- There is some evidence that L-phenylalanine may exacerbate tardive dyskinesia in some schizophrenic patients and in some who have used neuroleptic drugs.
- It may also be useful in the treatment of vitiligo. The mechanism of L-phenylalanine possible anti vitiligo activity is not well understood. It is thought that L-phenylalanine may stimulate the production of melanin in the affected skin.
- Low phenylalanine diets have been prescribed for certain cancers with mixed results. Some tumors use more phenylalanine (particularly melatonin-producing tumors called melanoma). One strategy is to exclude this amino acid from the diet, i.e., a Phenylketonuria (PKU) diet (compliance is a difficult issue; it is hard to quantify and is under-researched). The other strategy is just to increase phenylalanine competing for amino acids, i.e., tryptophan, valine, isoleucine, and leucine, but not tyrosine.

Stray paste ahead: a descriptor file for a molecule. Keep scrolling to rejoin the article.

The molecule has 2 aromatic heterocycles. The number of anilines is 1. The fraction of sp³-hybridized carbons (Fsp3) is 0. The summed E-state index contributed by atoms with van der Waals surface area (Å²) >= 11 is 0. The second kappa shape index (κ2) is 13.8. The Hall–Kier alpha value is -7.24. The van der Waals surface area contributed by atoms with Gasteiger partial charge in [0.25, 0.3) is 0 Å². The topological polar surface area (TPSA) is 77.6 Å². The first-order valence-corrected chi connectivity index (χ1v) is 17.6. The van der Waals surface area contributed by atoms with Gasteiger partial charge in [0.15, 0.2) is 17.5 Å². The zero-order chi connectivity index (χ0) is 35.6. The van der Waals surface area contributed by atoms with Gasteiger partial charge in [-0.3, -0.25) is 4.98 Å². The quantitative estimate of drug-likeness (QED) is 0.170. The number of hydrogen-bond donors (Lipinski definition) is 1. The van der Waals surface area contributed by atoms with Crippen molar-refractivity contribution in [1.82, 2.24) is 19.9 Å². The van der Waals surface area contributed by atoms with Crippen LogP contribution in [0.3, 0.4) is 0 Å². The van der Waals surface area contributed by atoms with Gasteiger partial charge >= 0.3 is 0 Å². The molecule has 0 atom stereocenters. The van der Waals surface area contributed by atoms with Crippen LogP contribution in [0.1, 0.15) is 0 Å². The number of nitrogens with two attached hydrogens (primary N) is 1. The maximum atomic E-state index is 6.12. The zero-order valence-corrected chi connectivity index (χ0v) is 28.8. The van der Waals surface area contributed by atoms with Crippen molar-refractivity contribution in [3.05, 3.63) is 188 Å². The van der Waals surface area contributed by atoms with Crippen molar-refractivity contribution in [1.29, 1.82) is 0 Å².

- High phenylalanine levels are particularly dangerous for children because it retards brain development and can cause serious learning difficulties.
- Chronically high levels of phenylalanine are associated with at least four other inborn errors of metabolism including:
- Hartnup Disorder, Hyperphenylalaninemia due to guanosine triphosphate cyclohydrolase deficiency, Tyrosinemia Type 2 (or Richner-Hanhart syndrome) and Tyrosinemia Type 3 (TYRO3).
Route of Exposure:
- Absorbed from the small intestine by a sodium-dependent active transport process.
- The psychotropic drugs (mescaline, morphine, codeine, and papaverine) also have phenylalanine as a constituent.